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Belgium is the latest country to introduce a four-day working week

Fridays off are now enshrined in law

Sophie Dickinson
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Sophie Dickinson
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The five-day working week is officially over. Well, in Belgium at least. Following the news that dozens of UK companies are trialling a four-day working week, and with the Welsh government now considering introducing it in the public sector, the northern European country has decided to adopt it as standard practice. 

A reform bill passed through the Belgian parliament this week which means workers will have the choice of working fewer days, as well as the option of ignoring work-related messages if they aren’t sent in official hours. It’s great news for people who feel guilty every time their boss emails them at 9pm and they ‘forget’ to reply.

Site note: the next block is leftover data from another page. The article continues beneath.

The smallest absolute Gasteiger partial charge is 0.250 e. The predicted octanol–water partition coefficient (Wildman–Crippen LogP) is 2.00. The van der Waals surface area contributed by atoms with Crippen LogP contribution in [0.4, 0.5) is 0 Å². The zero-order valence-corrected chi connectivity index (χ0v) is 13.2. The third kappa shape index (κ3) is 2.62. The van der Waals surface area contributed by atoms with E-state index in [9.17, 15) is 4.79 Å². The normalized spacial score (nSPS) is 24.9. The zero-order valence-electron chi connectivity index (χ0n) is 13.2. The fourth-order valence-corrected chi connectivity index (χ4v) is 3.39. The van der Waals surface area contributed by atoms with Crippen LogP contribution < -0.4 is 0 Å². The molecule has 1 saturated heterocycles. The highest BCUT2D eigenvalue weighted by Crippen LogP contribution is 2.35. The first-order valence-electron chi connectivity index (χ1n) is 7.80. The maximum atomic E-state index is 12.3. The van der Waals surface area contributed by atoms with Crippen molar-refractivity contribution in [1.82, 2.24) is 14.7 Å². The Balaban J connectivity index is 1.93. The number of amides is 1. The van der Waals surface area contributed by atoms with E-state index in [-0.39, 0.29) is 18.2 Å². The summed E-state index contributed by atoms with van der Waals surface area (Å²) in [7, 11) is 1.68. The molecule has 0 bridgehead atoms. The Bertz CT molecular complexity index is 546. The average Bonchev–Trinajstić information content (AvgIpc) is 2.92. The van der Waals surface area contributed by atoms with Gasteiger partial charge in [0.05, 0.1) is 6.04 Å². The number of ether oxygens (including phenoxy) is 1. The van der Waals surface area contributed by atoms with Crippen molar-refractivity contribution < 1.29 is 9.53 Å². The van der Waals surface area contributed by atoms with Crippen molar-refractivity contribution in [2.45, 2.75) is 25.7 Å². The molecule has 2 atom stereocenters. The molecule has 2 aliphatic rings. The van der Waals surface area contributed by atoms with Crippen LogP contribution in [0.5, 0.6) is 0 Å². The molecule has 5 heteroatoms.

The four-day working week has been gaining traction worldwide, with companies like Unilever and Morrisons in the UK already trialling the scheme. In Belgium, employees will be able to ask to work the same number of hours over four days, with no pay cut, for six months. If it’s successful, workers can then choose to make the move permanently or move back to five days with no consequences. 

The new Belgian laws also give gig workers stronger legal protections, meaning companies like Uber, Deliveroo and Just Eat can no longer claim their riders are ‘self-employed’ – unless that’s something the drivers specifically request. Plus, full-time employees will be able to work more flexible hours, meaning you won’t be chained to the nine to five. Us next, please?

Live in the UK and want to get involved? Find out how to get your company to sign up for a four-day working week trial

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